The future of brain imaging technology

Researchers from the Centre for Advanced Imaging (CAI) and Spanish medical technology company Oncovision are partnering to increase the accessibility, cost-effectiveness, and accuracy of brain tumour imaging. Funded by the Australian Research Council, and involving Valencia-based research institute I3M, the project has developed an integrated head coil capable of better image resolution and higher sensitivity than existing devices. Ultimately, the research – which is focused on magnetic resonance imaging and positron emission tomography (MRI-PET) – will assist in new methods for predicting tumour progression. CAI is a strategic initiative of UQ, and reflects growth in biotechnology and biomedical research requiring spectroscopic and imaging research capabilities.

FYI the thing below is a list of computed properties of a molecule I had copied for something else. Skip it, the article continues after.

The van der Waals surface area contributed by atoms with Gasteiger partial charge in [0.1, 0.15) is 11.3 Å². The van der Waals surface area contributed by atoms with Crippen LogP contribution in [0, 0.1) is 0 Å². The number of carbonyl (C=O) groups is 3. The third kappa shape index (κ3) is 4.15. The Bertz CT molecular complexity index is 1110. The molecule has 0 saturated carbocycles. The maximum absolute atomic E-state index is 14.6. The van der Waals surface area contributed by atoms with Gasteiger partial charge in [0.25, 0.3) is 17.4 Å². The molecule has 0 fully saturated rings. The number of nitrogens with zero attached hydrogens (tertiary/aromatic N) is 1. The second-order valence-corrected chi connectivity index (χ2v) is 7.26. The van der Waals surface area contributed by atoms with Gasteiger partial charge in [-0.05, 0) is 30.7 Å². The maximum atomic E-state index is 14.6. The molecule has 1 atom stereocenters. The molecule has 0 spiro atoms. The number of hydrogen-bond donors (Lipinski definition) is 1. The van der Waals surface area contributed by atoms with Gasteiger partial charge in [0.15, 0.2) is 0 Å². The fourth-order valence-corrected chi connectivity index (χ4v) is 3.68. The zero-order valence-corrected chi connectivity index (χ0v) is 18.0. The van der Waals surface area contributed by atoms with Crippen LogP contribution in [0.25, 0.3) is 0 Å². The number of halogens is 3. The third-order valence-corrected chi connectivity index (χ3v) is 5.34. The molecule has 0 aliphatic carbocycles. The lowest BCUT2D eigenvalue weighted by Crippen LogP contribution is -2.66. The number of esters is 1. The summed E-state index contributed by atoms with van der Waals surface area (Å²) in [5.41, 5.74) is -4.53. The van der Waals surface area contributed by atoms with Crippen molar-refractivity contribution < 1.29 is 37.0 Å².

Mental disorders and life expectancy mapped out

UQ psychiatrist Professor John McGrath and Dr Oleguer Plana-Ripoll from Denmark’s Aarhus University studied anonymous data from 7.4 million people living in Denmark, which found that on average mental disorders shortened life expectancy by 10 years for men and seven years for women. There is an increased risk of death due to cancer, respiratory diseases and diabetes. “Our study emphasises the urgent need to improve general health for people with mental disorders,” Professor McGrath said. “This is particularly critical when estimates indicate that one in three individuals experiences a mental disorder during their lifetime.” The Danish National Research Foundation funded the research. Professor McGrath made the 2019 Highly Cited list, making him one of the most influential medical academics in the world.

Genes underscore five psychiatric disorders